FCA sets out progress and next steps in promoting innovation in financial services
The UK Financial Conduct Authority (FCA) has released a report on Fintech innovation and progress made in the last few years.
It is widely recognised that the UK is a leading, global Fintech hub. This fact would not exist without the support of regulators and policymakers.
Christopher Woolard, FCA Executive Director for Strategy and Competition, spoke at the 2019 Innovate Finance Global Summit on the impact of the FCA’s work to promote innovation in the interests of consumers and the commitment to take this work further. Read Christopher’s speech.
Approach to Enforcement – published by the FCA
The FCA has published its Approach to Enforcement, part of the series of documents the FCA committed to publishing in its April 2017 Mission paper. In it, the FCA states that it has not made significant changes but has clarified its approach to investigating individuals.
The Approach to Enforcement document outlines the overriding principle guiding the FCA’s approach to enforcement, which is a commitment to achieve fair and just outcomes in response to misconduct. The FCA states that the purpose of the investigation is to get a full understanding of the facts, but it also states that it will take a strategic approach.
The document also sets out the approach the FCA takes to investigating instances of potential misconduct, the powers available to it in conducting its investigations and the decision-making process surrounding the sanctions and remedies which may be imposed in response to a finding of misconduct, based mostly on the FCA’s Decision Procedure and Penalties Manual.
FCA publish latest issue of Market Watch – its newsletter on market conduct and transaction reporting issues
This issue of Market Watch covers:
FCA consults on proposed 2019/20 regulatory fees and levies
On 17 April 2019, the FCA published Consultation Paper 19/16: FCA regulated fees and levies: rates proposals 2019/20 (CP19/16). In CP19/16 the FCA consults on its periodic fees for the next financial year (1 April 2019 to 31 March 2020) and any proposed changes to application fees and other fees. The FCA also consults on the Financial Ombudsman Service (FOS) general levy, Money and Pensions Service (MPS), Devolved Authorities (DAs) and illegal money-lending levies for the next financial year.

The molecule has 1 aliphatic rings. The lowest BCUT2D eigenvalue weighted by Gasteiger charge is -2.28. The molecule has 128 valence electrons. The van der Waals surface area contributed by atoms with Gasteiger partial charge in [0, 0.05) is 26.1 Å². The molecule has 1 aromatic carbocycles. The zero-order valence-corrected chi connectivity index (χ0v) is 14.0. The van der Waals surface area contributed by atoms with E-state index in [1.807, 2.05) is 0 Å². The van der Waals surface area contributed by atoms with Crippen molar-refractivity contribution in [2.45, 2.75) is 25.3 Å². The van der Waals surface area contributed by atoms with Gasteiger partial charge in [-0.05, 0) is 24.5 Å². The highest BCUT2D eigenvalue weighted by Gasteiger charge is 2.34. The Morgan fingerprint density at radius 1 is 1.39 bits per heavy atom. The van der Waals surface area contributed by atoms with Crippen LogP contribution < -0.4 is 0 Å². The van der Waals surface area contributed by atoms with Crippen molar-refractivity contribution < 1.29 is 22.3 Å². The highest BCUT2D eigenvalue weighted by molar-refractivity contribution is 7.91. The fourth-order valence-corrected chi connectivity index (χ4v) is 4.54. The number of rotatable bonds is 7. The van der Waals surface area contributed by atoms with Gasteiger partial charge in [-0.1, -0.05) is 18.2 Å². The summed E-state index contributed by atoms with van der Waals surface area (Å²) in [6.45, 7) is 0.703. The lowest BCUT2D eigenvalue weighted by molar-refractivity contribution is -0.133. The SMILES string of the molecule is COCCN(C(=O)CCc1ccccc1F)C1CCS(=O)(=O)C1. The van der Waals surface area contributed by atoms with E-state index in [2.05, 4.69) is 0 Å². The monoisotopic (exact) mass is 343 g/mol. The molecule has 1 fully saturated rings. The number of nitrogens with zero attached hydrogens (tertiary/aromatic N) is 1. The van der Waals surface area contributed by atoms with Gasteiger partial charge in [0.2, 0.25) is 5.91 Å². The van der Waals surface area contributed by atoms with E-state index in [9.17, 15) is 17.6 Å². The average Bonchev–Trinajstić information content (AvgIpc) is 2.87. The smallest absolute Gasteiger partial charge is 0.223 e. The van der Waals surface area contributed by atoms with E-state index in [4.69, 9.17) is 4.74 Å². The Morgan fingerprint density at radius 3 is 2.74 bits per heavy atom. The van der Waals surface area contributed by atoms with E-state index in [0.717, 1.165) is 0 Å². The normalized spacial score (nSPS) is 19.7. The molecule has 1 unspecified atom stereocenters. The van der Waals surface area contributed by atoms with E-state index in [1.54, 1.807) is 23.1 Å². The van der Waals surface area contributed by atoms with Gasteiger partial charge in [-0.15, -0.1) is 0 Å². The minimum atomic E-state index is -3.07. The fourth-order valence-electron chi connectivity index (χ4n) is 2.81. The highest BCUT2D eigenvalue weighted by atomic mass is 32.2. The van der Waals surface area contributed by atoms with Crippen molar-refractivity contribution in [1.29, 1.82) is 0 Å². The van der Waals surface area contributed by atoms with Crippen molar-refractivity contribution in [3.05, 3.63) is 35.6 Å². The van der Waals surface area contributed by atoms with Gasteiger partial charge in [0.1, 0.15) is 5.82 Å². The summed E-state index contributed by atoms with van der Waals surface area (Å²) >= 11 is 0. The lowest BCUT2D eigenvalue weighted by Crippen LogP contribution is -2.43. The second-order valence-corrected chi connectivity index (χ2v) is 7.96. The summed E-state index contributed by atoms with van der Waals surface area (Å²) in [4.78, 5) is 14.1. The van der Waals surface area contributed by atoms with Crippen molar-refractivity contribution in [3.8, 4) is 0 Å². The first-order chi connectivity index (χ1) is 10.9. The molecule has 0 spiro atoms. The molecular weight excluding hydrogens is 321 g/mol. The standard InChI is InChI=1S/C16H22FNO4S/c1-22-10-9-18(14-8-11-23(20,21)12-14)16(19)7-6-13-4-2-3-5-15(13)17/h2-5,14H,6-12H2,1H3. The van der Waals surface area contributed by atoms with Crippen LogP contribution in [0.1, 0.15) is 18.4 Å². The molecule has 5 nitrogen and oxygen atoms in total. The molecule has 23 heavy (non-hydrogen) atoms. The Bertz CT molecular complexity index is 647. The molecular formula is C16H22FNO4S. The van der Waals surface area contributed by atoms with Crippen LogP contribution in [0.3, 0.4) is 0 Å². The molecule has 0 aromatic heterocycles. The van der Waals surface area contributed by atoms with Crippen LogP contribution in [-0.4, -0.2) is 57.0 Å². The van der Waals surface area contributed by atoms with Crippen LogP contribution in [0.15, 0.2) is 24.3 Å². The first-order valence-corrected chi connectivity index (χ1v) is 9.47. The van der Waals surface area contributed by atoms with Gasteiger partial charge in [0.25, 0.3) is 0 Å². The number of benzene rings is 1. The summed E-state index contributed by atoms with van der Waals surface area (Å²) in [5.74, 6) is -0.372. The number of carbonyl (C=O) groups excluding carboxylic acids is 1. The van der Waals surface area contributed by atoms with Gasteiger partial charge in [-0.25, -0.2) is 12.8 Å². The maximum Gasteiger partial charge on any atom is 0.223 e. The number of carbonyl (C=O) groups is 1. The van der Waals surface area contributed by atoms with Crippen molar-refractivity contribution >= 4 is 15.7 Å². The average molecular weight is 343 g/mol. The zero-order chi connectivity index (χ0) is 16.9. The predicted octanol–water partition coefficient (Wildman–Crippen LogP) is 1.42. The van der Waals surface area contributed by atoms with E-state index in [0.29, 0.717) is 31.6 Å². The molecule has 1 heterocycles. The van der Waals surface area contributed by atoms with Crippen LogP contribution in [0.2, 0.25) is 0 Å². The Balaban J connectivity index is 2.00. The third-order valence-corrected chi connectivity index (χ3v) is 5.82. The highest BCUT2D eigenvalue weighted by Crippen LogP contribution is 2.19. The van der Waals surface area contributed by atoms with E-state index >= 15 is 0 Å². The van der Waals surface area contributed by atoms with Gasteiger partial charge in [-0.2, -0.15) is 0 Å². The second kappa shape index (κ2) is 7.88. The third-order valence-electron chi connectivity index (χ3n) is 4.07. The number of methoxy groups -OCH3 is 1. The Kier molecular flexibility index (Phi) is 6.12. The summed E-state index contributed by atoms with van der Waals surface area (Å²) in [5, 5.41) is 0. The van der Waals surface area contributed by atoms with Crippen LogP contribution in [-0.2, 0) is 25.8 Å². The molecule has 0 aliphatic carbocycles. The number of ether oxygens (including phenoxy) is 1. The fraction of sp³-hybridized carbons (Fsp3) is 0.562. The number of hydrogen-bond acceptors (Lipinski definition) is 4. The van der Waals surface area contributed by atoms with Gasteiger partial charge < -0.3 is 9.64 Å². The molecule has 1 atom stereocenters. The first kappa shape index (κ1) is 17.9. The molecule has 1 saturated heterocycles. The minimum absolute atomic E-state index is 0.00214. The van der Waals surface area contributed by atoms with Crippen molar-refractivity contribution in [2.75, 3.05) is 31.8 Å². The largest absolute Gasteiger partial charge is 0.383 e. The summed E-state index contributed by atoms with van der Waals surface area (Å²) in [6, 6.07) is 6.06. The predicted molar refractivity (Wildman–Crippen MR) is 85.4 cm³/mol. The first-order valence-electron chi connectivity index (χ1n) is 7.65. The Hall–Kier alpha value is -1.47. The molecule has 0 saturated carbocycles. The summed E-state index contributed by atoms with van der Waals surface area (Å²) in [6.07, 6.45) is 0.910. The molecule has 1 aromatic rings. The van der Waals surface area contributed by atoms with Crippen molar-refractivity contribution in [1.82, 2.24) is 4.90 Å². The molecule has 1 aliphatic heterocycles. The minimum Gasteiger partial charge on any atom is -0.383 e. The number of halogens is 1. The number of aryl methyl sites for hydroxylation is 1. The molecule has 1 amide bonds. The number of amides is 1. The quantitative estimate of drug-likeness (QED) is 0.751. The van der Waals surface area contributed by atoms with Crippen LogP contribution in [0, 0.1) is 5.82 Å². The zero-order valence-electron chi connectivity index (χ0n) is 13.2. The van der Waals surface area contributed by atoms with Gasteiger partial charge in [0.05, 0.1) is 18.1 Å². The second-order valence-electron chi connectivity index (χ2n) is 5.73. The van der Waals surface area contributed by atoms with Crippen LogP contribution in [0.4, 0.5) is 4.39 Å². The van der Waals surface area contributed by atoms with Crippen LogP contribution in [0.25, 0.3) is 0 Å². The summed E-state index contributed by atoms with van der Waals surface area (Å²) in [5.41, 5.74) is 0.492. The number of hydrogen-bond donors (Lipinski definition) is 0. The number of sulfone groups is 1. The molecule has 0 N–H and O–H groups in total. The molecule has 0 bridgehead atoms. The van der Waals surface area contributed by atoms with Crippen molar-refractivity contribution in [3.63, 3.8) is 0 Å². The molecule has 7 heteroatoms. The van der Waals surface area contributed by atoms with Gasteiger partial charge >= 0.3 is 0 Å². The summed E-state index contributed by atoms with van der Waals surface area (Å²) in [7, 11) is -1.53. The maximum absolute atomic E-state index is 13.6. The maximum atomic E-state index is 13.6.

The Financial Conduct Authority says it will need £558.5m ($730m, €646m) in annual funding for 2019/20, according to a consultation paper released on 17 April. This represents an increase of 2.7% from £543.9m in the previous tax year.
The FCA also provides a fee calculator to enable firms to calculate their periodic fees for the forthcoming year. This will be based on the draft FCA periodic fees and the FOS, MPS, DAs and illegal money lending levy consultative rates in Appendix 1 and 2 of CP19/16.
HM Treasury consults on the implementation of 5MLD
On 15 April 2019, HM Treasury published its consultation on the steps the UK Government proposes to take to meet the UK’s expected obligation to transpose the Fifth Anti-Money Laundering Directive (5MLD) into national law.
In implementing the 5MLD, the UK Government is catering for the scenario where an implementation period is in place after the UK leaves the EU. The UK played a significant role in the negotiation of 5MLD and shares the objectives which it seeks to achieve on the prevention of the use of the financial system for the purposes of money laundering or terrorist financing. The government intends that the new provisions will come into force by 10 January 2020, in line with Article 4 of 5MLD.
The FCA Business Plan 2019-20 and the Future of Financial Regulation in the UK
On 17 April, the FCA published its Business Plan for 2019/2020, setting out its key priorities and specific activities for the coming year.
In its 2019/20 business plan the regulator said it had identified strategic challenges in areas where it wanted to anticipate and influence market development: innovation, data and data ethics; demographic change, and the future of regulation.
Technical standards under PSD2 come into effect on 14th September 2019, with some requirements needing to be met before that date. Firms should be making changes to meet these requirements which are applicable to all payment service providers. Click on the following link to view the reminder from the FCA https://fca.org.uk/sites/default/files/psd2-reminder-infographic.pdf